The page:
April 14, 2011
Qualified Domestic Trust
The following are some questions that relate to a qualified domestic trust.
1. What is a qualified domestic trust?
A qualified domestic trust, or QDOT, is a type of marital deduction trust.
2. What is a marital deduction trust?
A marital deduction trust is an instrument used by married couples to eliminate or decrease the amount of estate taxes that will be owed on their deaths. Couples who are U.S. citizens are able to avoid the imposition of the estate tax on the first spouse to die because a spouse may transfer an unlimited amount of assets to the surviving spouse. IRC §2056(a). An A/B trust is an example of a marital deduction trust.
3. Who would write a QDOT?
A QDOT is the only type of marital deduction trust in which a deceased spouse’ estate can claim a marital deduction if the surviving spouse is not a U.S. citizen. IRC §2056(d)(1). For instance, Harry and Wendy, a wealthy married couple who were Ugandan citizens but resided in the U.S., could not take advantage of the estate tax loophole, namely marital deduction, granted to U.S. citizens who were married unless they drafted a QDOT.
4. What is the purpose behind a QDOT?
The U.S. imposes an estate tax on the worldwide assets of each citizen. IRC §§2001(a), 2511(a). Hence, the fact you live abroad but hold U.S. citizenship will not prevent the taxman from knocking on your estate’s doorstep when you pass away. Conversely, the assets of nonresident noncitizens are subject only to the U.S. estate tax if the assets are located in the U.S. IRC §2101(a). The intent of the QDOT then is to prevent the situation whereby a U.S. citizen's property escapes estate taxation by first qualifying for the marital deduction and then having the noncitizen surviving spouse move to a foreign country and die.
5. What are the requirements to create a QDOT?
A QDOT requires the following elements:
At least one trustee of the trust is a U.S. citizen or a domestic corporation. Treas Reg §20.2056A-2(d)(1)(i)(A).
The trust document must state that no distribution, aside from income, may be made from the trust unless the trustee who is a U.S. citizen or a domestic corporation has the right to withhold from the distribution the estate tax imposed under IRC §2056A.
The trust must comply with regulations issued by the Secretary of the Treasury to ensure the collection of any tax. See Treas Reg §§20.2056A-1—20.2056A-13.
A QDOT election must be made on the last estate tax return filed before the due date or, if a timely return is not filed, on the first return filed within 1 year after the due date. Treas Reg §20.2056A-3(a); IRS Letter Ruling 200352005.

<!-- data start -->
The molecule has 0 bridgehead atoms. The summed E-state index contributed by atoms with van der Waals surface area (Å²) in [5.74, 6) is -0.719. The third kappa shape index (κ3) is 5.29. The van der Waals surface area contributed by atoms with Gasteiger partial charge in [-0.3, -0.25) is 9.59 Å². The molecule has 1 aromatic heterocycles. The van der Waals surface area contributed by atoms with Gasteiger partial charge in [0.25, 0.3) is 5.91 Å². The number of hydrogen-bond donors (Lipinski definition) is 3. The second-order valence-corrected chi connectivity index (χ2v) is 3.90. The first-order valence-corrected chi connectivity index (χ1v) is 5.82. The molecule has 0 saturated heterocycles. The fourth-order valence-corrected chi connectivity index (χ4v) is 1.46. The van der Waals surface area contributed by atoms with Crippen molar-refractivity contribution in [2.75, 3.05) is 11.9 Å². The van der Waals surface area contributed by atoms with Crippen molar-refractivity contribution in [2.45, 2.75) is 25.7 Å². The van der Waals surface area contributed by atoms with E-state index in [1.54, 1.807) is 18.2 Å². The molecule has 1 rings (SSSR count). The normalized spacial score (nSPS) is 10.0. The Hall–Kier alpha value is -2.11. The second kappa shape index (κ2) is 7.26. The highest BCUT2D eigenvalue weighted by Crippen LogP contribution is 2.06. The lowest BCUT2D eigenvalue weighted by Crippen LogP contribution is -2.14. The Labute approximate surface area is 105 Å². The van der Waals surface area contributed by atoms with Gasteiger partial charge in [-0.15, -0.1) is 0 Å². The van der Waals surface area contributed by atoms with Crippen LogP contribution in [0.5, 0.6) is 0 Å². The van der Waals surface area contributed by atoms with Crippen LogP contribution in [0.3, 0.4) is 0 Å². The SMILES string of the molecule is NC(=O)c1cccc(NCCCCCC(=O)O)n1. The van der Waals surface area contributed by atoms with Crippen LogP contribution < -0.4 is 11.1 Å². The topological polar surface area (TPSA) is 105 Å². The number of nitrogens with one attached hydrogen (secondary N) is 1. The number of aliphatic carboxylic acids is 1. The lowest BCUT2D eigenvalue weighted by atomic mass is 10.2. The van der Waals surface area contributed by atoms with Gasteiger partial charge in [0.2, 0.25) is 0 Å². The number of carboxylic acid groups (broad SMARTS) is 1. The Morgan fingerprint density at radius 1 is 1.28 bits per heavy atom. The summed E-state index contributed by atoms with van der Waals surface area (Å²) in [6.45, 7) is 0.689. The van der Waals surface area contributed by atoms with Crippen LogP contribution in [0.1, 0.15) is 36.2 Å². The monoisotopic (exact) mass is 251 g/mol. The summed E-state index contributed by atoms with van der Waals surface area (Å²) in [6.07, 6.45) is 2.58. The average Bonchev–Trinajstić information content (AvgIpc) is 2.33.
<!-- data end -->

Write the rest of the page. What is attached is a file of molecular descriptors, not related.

The surviving spouse must agree to pay the estate tax due on the corpus portion of the trust under IRC §2056A(b)(1) and the executor must file the agreement to pay tax and a prescribed information statement with the estate tax return. See Treas Reg §20.2056A-4(c)(4)-(6); Temp Treas Reg §20.2056A-4T(c)(4)(ii)(B).
The executor must make an irrevocable election on the estate tax return to treat the trust as a QDOT. IRC §2056A(d).
6. What are some advantages of a QDOT?
The principal reason why a QDOT is drafted is to delay the imposition of the estate tax.
7. What are the disadvantages of a QDOT?
First, there is the expense of establishing the QDOT. Second, there is the annual expense of administering the QDOT given the tax implications. For example, an annual tax return will need to be filed with the state of California and the IRS. Third, the fact that a U.S. based-trustee will be involved, dilutes the power of the surviving spouse to make distributions from the QDOT to themselves.
8. What are taxable distributions from a QDOT?
Generally speaking, distributions of principal from the QDOT to the surviving spouse are considered taxable distributions. IRC §2056A. For example, if the QDOT owned a rental property and the rental property was sold and the proceeds were distributed to the surviving spouse, this would be considered a taxable distribution.
9. What are not considered taxable distributions from a QDOT?
An income distribution is not considered a taxable distribution. IRC §2056A(b)(3)(A). For instance, if the QDOT owned a rental property and the rents were distributed to the surviving spouse, this would not be considered a taxable event. Moreover, a distributions of principal to the surviving spouse on the account of hardship is not considered a taxable distribution. IRC §2056A(b)(3)(B). Examples of hardship distributions relate to situations involving the surviving spouse's health, maintenance or support, or the health, maintenance or support of any person the surviving spouse is legally obligated to support, unless the amount distributed may be obtained from other reasonably available sources. Treas Reg §20.2056A-5(c)(1).
10. What happens if a noncitizen spouse later becomes a citizen?
If a noncitizen spouse becomes a U.S. citizen before the estate tax return is filed and was a resident of the U.S. at all times after the decedent's death and before becoming a citizen, then the spouse will be entitled to the marital deduction. IRC §2056(d)(4); Treas Reg §20.2056A-1(b).
For example, assume that Horace was a U.S. citizen who married Wilhemina, a citizen of Germany. Horace was a multi-millionaire who owned vast tracts of farmland in the San Joaquin Valley. The couple resided in California until Horace’s passing in 2011. Since Wilhemina was not a U.S. citizen, Horace’s estate would be subject to the federal estate tax (there is no CA estate tax) and thus Wilhemina was required to file an estate tax return. Wilhemina applied for and was granted the automatic 6-month extension to file Horace’s estate tax return. Treas Reg §20.6081-1(b). This extension allowed for Wilhemina to obtain U.S. citizenship. Thereby Wilhemina could take advantage of the marital deduction for estate tax purposes because she was an eligible recipient, namely a surviving spouse who was a U.S. citizen.